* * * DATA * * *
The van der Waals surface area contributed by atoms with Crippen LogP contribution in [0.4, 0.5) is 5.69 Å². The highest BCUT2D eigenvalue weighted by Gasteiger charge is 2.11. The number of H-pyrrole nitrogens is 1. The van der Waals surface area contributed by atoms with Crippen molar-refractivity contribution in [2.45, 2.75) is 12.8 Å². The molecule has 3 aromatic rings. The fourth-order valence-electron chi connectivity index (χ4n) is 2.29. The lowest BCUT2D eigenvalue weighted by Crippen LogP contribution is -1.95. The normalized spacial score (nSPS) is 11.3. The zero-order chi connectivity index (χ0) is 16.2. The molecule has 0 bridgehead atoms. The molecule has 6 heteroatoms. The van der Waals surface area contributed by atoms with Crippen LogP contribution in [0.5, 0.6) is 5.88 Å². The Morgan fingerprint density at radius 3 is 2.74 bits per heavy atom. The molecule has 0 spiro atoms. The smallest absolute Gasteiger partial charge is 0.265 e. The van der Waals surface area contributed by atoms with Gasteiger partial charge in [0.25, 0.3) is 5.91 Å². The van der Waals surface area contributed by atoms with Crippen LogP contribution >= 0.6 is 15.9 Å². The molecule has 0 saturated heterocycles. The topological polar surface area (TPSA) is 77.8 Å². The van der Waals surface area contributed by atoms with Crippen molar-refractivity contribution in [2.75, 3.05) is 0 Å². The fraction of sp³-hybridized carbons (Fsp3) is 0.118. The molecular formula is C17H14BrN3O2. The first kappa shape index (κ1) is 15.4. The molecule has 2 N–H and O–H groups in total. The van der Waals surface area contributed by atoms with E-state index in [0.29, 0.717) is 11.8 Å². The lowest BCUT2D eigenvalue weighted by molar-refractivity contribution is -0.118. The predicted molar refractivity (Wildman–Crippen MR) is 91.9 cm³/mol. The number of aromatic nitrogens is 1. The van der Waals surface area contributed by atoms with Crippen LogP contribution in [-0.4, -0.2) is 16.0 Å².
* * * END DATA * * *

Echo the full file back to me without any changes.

The van der Waals surface area contributed by atoms with Crippen LogP contribution in [0.4, 0.5) is 5.69 Å². The highest BCUT2D eigenvalue weighted by Gasteiger charge is 2.11. The number of H-pyrrole nitrogens is 1. The van der Waals surface area contributed by atoms with Crippen molar-refractivity contribution in [2.45, 2.75) is 12.8 Å². The molecule has 3 aromatic rings. The fourth-order valence-electron chi connectivity index (χ4n) is 2.29. The lowest BCUT2D eigenvalue weighted by Crippen LogP contribution is -1.95. The normalized spacial score (nSPS) is 11.3. The zero-order chi connectivity index (χ0) is 16.2. The molecule has 0 bridgehead atoms. The molecule has 6 heteroatoms. The van der Waals surface area contributed by atoms with Crippen LogP contribution in [0.5, 0.6) is 5.88 Å². The Morgan fingerprint density at radius 3 is 2.74 bits per heavy atom. The molecule has 0 spiro atoms. The smallest absolute Gasteiger partial charge is 0.265 e. The van der Waals surface area contributed by atoms with Gasteiger partial charge in [0.25, 0.3) is 5.91 Å². The van der Waals surface area contributed by atoms with Crippen LogP contribution >= 0.6 is 15.9 Å². The molecule has 0 saturated heterocycles. The topological polar surface area (TPSA) is 77.8 Å². The van der Waals surface area contributed by atoms with Crippen molar-refractivity contribution in [2.75, 3.05) is 0 Å². The fraction of sp³-hybridized carbons (Fsp3) is 0.118. The molecular formula is C17H14BrN3O2. The first kappa shape index (κ1) is 15.4. The molecule has 2 N–H and O–H groups in total. The van der Waals surface area contributed by atoms with E-state index in [0.29, 0.717) is 11.8 Å². The lowest BCUT2D eigenvalue weighted by molar-refractivity contribution is -0.118. The predicted molar refractivity (Wildman–Crippen MR) is 91.9 cm³/mol. The number of aromatic nitrogens is 1. The van der Waals surface area contributed by atoms with Crippen LogP contribution in [-0.4, -0.2) is 16.0 Å².